Amidst peace talks, LoC truce disintegrates
20 July 2008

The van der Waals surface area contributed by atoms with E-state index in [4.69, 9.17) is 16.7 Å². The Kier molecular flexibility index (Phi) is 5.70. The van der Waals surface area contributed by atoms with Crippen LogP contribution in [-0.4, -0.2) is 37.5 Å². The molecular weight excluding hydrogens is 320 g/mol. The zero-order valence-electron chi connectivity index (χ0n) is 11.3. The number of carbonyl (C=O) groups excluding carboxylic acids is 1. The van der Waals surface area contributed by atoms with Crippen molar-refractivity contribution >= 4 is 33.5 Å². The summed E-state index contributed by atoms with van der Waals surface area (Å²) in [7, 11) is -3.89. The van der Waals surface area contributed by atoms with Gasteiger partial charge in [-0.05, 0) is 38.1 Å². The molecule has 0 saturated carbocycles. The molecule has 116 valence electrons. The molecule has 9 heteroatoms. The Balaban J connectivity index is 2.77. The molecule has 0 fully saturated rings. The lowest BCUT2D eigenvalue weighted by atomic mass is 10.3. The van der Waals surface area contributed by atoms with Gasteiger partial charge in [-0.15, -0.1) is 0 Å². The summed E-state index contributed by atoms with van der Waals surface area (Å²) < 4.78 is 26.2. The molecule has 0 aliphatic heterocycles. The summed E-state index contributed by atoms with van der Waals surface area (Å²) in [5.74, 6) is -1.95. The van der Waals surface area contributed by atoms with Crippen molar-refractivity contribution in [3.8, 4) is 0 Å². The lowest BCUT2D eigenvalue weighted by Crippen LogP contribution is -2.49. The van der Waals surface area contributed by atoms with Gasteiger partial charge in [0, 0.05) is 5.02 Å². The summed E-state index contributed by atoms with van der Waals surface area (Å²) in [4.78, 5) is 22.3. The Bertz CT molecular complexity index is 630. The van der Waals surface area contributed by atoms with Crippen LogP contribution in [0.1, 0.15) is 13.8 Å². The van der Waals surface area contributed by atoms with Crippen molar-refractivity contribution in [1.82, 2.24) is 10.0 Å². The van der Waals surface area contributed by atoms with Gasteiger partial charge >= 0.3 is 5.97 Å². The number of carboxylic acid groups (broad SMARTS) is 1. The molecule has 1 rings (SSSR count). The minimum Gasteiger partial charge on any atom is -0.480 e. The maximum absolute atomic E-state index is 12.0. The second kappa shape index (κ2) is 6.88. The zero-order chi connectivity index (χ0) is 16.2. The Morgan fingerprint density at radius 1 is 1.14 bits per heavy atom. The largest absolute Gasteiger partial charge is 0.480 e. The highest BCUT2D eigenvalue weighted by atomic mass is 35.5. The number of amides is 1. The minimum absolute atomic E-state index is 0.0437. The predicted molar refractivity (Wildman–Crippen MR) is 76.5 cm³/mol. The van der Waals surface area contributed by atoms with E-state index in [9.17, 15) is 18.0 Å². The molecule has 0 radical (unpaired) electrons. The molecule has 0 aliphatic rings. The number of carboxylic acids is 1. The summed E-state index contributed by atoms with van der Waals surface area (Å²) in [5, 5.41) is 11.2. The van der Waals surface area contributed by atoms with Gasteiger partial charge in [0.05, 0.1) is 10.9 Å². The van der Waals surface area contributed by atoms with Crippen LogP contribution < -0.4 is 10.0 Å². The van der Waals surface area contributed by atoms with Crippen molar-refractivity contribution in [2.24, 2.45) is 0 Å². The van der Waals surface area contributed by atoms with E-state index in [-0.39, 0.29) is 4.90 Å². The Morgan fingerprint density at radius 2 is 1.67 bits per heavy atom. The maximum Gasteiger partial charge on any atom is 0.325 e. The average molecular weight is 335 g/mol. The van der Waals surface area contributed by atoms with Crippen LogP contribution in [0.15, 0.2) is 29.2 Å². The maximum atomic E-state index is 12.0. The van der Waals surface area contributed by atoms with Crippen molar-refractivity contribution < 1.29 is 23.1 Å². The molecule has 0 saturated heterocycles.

: Even as India and Pakistan have reported progress in their ongoing dialogue on Jammu and Kashmir, the 2003 Line of Control ceasefire, the keystone that holds up the détente process, is beginning to disintegrate. Indian troops reported three attacks on forward positions on Thursday, the latest in over a dozen clashes this year that ruptured a ceasefire that went into place along the Line of Control in 2003. The clashes took place less than 24 hours before bureaucrats from both countries met to discuss cross-LoC confidence-building measures. Firing was first reported at around 9 a.m. from Gurez, in northern Kashmir, when Pakistani troops fired two bursts of small arms fire at an Indian position. Two hours later, a soldier was injured when small arms fire hit an Indian forward post in the Bhimbar Gali area of Poonch. A northern command spokesperson said the attack had been executed by terrorists seeking to cross the LoC. Later in the afternoon, Indian positions in Bhimbar Gali again came under intermittent fire. Over a dozen similar skirmishes have taken place since January, as first reported in The&*8194;Hindu. Most of the fighting, including a June 5 attack which claimed the life of an Indian soldier, has taken place in the Mendhar-Poonch belt. Pakistan has also complained of Indian assaults on its forward positions in this sector. Last week, Pakistan said its troops had come under mortar and small arms fire near the town of Hajira. In another June incident, Pakistan admitted unknown assailants had killed four of its troopsa tacit admission of the presence of terrorists in the area. Later, however, Pakistan changed tack and accused India of shooting the soldiers. While Pakistani troops often used fire to protect infiltration attempts before 2003, Indian military analysts believe the ongoing LoC clashes are part of a broader escalation strategy. Islamabad hopes a crisis on the LoC will give it the pretext it needs to pull troops out of the North-West Frontier Province, a senior military official told The&*8194;Hindu. It believes a crisis would compel the United States of America to pressure India to make concessions on Jammu and Kashmir, he said. According to the official, India’s decision not to use punitive force along the LoC was intended to avoid this outcome. Pakistan had thinned out its forces along its northern borders with India soon after the 2001-2002 military crisis, in support of United States of America-led anti-Taliban war in Afghanistan. However, army chief General Pervez Ashfaq Kayani is believed to have decided to slash force commitments for the anti-Taliban campaign, and return troops to their traditional locations facing Jammu and Kashmir and Punjab. Moreover, Pakistan has loosened restrains imposed on jihadist groups in an effort to buy peace with its allies-turned-enemies. Since April, members of the Lashkar-e-Taiba, Jaish-e-Mohammad, Hizb ul- Mujahideen and al-al-Badr Mujahideen have met at least twice in the city of Rawalpindi, one of the Pakistan army’s most important bases, to discuss military cooperation in Afghanistan and Jammu and Kashmir. While Jammu and Kashmir has seen heightened infiltration since these meetings, the U.S. military says attacks in eastern Afghanistan have been 40 per cent higher in 2008 compared to last year. In both May and June, the death toll of foreign troops in Afghanistan was higher than in Iraq. Earlier this month, the Associated Press quoted a former minister in President Pervez Musharraf’s ousted government as saying that Pakistan- based jihadists were being given grain as well as cash salaries of between Rs.6,000 and Rs.8,000. He said Pakistan’s army and intelligence services were aware of the practice. Taliban cadre Maulvi Abdul Rahman confirmed the Minister’s allegations, telling AP that jihadists in West Asia were funnelling funds to his organisation. He also revealed that a tacit understanding with authorities allowed Taliban to cross freely into Afghanistan, in return for not staging attacks inside Pakistan.